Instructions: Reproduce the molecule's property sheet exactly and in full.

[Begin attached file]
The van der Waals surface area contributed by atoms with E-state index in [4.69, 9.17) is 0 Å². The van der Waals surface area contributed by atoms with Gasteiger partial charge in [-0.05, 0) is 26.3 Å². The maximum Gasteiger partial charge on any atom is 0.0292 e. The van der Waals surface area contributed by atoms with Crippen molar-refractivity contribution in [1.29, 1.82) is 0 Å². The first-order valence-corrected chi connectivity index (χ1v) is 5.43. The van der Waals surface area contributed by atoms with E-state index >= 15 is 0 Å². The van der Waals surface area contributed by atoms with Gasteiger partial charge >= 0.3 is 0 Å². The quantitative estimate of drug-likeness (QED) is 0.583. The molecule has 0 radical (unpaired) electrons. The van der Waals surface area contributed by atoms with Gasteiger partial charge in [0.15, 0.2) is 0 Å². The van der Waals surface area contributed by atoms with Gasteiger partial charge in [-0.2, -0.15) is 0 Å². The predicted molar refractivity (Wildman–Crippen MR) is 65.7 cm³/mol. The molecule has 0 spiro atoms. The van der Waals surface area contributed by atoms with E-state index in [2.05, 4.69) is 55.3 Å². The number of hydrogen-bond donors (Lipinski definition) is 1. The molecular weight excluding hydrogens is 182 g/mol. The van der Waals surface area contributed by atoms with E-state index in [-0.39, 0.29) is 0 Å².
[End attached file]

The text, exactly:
The van der Waals surface area contributed by atoms with E-state index in [4.69, 9.17) is 0 Å². The van der Waals surface area contributed by atoms with Gasteiger partial charge in [-0.05, 0) is 26.3 Å². The maximum Gasteiger partial charge on any atom is 0.0292 e. The van der Waals surface area contributed by atoms with Crippen molar-refractivity contribution in [1.29, 1.82) is 0 Å². The first-order valence-corrected chi connectivity index (χ1v) is 5.43. The van der Waals surface area contributed by atoms with E-state index >= 15 is 0 Å². The van der Waals surface area contributed by atoms with Gasteiger partial charge >= 0.3 is 0 Å². The quantitative estimate of drug-likeness (QED) is 0.583. The molecule has 0 radical (unpaired) electrons. The van der Waals surface area contributed by atoms with Gasteiger partial charge in [0.15, 0.2) is 0 Å². The van der Waals surface area contributed by atoms with Gasteiger partial charge in [-0.2, -0.15) is 0 Å². The predicted molar refractivity (Wildman–Crippen MR) is 65.7 cm³/mol. The molecule has 0 spiro atoms. The van der Waals surface area contributed by atoms with E-state index in [2.05, 4.69) is 55.3 Å². The number of hydrogen-bond donors (Lipinski definition) is 1. The molecular weight excluding hydrogens is 182 g/mol. The van der Waals surface area contributed by atoms with E-state index in [-0.39, 0.29) is 0 Å².